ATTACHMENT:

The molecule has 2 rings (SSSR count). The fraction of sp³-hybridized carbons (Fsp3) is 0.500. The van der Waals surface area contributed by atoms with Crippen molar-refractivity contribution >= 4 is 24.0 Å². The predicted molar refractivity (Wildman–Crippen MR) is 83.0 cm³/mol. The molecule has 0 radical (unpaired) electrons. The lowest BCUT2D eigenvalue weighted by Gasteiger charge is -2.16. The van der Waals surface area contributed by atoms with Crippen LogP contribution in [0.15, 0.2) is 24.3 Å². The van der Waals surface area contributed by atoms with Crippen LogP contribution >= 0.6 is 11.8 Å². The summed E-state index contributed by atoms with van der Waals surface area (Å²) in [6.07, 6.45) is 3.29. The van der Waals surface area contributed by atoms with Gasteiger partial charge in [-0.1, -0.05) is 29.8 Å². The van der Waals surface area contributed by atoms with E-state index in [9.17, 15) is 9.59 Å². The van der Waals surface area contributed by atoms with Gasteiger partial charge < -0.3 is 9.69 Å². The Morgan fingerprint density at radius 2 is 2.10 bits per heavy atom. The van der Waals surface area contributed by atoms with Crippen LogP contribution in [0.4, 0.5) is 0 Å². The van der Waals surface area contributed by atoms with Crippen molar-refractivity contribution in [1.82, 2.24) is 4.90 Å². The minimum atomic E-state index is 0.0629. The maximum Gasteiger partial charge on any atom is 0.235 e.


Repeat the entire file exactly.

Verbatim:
The molecule has 2 rings (SSSR count). The fraction of sp³-hybridized carbons (Fsp3) is 0.500. The van der Waals surface area contributed by atoms with Crippen molar-refractivity contribution >= 4 is 24.0 Å². The predicted molar refractivity (Wildman–Crippen MR) is 83.0 cm³/mol. The molecule has 0 radical (unpaired) electrons. The lowest BCUT2D eigenvalue weighted by Gasteiger charge is -2.16. The van der Waals surface area contributed by atoms with Crippen LogP contribution in [0.15, 0.2) is 24.3 Å². The van der Waals surface area contributed by atoms with Crippen LogP contribution >= 0.6 is 11.8 Å². The summed E-state index contributed by atoms with van der Waals surface area (Å²) in [6.07, 6.45) is 3.29. The van der Waals surface area contributed by atoms with Gasteiger partial charge in [-0.1, -0.05) is 29.8 Å². The van der Waals surface area contributed by atoms with E-state index in [9.17, 15) is 9.59 Å². The van der Waals surface area contributed by atoms with Gasteiger partial charge < -0.3 is 9.69 Å². The Morgan fingerprint density at radius 2 is 2.10 bits per heavy atom. The van der Waals surface area contributed by atoms with Crippen LogP contribution in [0.4, 0.5) is 0 Å². The van der Waals surface area contributed by atoms with Crippen molar-refractivity contribution in [1.82, 2.24) is 4.90 Å². The minimum atomic E-state index is 0.0629. The maximum Gasteiger partial charge on any atom is 0.235 e.